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Victoria Pynchon

As the co-founder of She Negotiates Consulting and Training, I offer my services as a keynote speaker, trainer and consultant....

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She Negotiates

She Negotiates

The 33 cent wage and income gap is unacceptable and unnecessary. So is the cliché glass ceiling. Bottom line, our...

There Are No Non-Relational Zero-Sum "Pure Money" Negotiations: Part I

Canadian Lawyer Michael Webster asks about Jay Welsh's comment (see videos) that "in a mediation the plaintiff has to settle for far less than they thought and the the defendant has to pay far more than they ever thought." 

"So," asks Webster, "this would be the lose/lose theory of mediation?"

I know when Michael's being sarcastic but decided to respond seriously by noting that Jay himself  used the phrase "lose-lose." 

I went on to say that the most valuable service I can often perform is to "break through confirmation and other biases/ ** that have interfered with case analysis and caused impasse."

Michael's reply was important:  

When the issues have been crystallized into legal ones so well, you are in a lose/lose situation. The manager's dilemma then becomes counsel's dilemma: how do I manage to convince my client to lose more than I ever predicted and still maintain my own credibility.

Though I'm a little tempted to be flip ("this is why they pay me the big bucks") Michael's question nails one of the most difficult issue attorneys must deal with in settlement negotiations.  It is certainly one of the most delicate tasks a mediator is called upon to perform.

First Let's Re-Visit Interest-Based vs. Distributive Settlement Negotiations, Asking Ourselves Whether There's Really Such a Thing as a "Pure" Money Case

My husband, with 35-years of complex commercial litigation practice under his belt is my attorney-mediator-communication weather-vane.  So I asked him over pancakes this morning, "Honey, do you think there's any such thing as a 'pure' money case?"

Two months ago, he would have said "yes," and given me that "you've changed too much" look.  I don't know why he said "no" this morning.  But here was the gist of his response.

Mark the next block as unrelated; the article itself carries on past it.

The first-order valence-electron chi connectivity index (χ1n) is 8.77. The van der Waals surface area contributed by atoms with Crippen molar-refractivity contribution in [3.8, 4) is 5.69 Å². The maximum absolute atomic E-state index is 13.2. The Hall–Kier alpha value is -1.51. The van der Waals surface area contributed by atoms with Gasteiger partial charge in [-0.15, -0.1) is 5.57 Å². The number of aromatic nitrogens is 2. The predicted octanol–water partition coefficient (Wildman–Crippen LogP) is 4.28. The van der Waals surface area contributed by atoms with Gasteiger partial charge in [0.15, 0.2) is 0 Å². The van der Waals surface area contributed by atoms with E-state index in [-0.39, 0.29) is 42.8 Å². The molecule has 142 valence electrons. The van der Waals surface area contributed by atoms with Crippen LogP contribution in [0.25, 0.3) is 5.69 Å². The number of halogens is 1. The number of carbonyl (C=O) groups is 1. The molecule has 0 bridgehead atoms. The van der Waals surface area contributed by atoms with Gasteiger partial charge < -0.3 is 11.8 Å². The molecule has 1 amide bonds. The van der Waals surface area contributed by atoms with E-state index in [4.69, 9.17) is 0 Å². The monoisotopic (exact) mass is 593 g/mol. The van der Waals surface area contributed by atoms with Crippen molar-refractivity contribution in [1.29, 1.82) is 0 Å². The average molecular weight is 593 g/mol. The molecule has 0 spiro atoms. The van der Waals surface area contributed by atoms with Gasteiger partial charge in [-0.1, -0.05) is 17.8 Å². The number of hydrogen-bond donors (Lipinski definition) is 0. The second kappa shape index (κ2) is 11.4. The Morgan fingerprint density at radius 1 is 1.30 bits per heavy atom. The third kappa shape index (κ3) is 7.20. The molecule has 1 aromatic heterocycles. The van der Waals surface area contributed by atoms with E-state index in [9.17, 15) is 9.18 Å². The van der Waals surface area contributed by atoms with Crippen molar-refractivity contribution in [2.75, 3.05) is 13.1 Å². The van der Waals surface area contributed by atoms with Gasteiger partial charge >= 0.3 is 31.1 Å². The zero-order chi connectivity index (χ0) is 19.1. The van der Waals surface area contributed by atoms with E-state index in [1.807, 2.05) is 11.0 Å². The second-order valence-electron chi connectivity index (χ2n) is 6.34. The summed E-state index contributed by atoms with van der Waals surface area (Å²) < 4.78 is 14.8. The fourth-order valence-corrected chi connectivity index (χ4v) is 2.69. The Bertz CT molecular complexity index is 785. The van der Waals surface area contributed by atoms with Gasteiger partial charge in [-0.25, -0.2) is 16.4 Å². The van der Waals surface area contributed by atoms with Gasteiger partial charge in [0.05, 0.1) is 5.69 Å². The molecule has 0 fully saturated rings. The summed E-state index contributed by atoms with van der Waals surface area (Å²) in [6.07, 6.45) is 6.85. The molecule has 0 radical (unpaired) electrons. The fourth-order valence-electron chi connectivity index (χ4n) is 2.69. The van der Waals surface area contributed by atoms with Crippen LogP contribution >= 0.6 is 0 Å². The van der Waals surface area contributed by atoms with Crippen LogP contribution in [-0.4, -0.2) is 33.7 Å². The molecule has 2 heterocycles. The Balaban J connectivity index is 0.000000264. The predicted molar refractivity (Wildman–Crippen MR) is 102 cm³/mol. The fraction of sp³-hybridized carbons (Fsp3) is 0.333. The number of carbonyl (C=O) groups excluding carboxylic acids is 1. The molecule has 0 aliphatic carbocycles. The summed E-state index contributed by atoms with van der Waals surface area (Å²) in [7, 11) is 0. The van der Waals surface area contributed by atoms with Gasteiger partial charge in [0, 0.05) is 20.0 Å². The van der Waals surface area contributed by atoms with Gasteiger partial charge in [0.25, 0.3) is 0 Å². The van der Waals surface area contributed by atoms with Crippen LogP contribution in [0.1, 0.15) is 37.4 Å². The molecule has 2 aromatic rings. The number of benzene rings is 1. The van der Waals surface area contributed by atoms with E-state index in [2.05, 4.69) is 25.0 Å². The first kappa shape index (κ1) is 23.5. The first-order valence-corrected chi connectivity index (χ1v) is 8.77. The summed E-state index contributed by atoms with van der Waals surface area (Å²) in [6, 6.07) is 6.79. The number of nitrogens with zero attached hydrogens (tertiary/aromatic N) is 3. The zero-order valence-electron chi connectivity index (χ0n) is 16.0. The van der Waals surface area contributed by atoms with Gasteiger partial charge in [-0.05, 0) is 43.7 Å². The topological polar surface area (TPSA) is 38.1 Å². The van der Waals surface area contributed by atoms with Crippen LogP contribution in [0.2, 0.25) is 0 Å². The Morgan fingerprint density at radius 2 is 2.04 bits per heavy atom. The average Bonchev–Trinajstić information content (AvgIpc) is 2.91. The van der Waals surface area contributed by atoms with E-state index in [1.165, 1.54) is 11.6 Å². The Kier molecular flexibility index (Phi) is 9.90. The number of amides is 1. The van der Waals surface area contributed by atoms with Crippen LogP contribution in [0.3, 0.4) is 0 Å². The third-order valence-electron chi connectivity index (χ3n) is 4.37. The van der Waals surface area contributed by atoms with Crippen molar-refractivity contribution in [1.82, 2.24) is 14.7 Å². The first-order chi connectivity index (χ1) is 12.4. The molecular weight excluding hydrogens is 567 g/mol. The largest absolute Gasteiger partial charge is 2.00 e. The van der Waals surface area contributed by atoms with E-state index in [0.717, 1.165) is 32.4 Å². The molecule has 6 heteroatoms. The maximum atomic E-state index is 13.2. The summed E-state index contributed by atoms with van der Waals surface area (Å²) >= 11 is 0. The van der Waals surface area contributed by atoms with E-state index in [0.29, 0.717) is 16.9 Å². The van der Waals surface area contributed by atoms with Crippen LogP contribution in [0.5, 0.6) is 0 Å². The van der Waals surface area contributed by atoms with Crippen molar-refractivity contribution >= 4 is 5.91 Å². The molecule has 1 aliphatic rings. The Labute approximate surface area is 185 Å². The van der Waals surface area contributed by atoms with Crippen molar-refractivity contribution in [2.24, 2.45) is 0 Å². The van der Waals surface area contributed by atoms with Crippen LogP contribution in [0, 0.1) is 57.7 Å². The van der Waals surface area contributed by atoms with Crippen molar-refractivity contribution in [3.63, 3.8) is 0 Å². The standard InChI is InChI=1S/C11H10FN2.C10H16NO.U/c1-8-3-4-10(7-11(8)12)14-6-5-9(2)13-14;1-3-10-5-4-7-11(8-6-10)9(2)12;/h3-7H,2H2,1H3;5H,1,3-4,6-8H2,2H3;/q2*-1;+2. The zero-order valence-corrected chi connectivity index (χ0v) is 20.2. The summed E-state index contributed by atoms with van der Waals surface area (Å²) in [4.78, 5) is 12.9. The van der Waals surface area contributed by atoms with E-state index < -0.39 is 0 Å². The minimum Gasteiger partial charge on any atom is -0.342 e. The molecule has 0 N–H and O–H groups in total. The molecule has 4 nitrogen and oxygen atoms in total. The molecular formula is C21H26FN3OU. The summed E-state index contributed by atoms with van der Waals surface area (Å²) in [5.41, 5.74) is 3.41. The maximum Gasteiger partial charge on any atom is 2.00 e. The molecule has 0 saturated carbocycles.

"Every case involves someone's interests, whether it's the GC or a company executive, or even a 'little guy' down the management chain who made a decision that impacted the course of the dispute four or five years ago.  So of course there are innumerable non-monetary concerns that impact why the case is settled and when and for how much.  Then again, maybe I've just been living with you for too long."

So let me first say that there is no such thing as a non-interest based negotiation.  There are only negotiations in which we ignore the fact that party interests are at play.  

This is one of those nature/nurture mind/body duality questions.  Yes, it's "just" about money.  And yes, the money represents party interests.  It's nature and nurture, mind and body, budgetary constraints and party goals and relationships.

Here's another thing.  Although the disputing parties may never again be in relationship with one another, the people on each side of the conflict-fence are not only in daily contact, their well-being, livelihoods, self-respect, reputation, promotions, demotions, and salaries depend upon their on-going relationships with one another, which are all in play in every negotiation of every commercial dispute.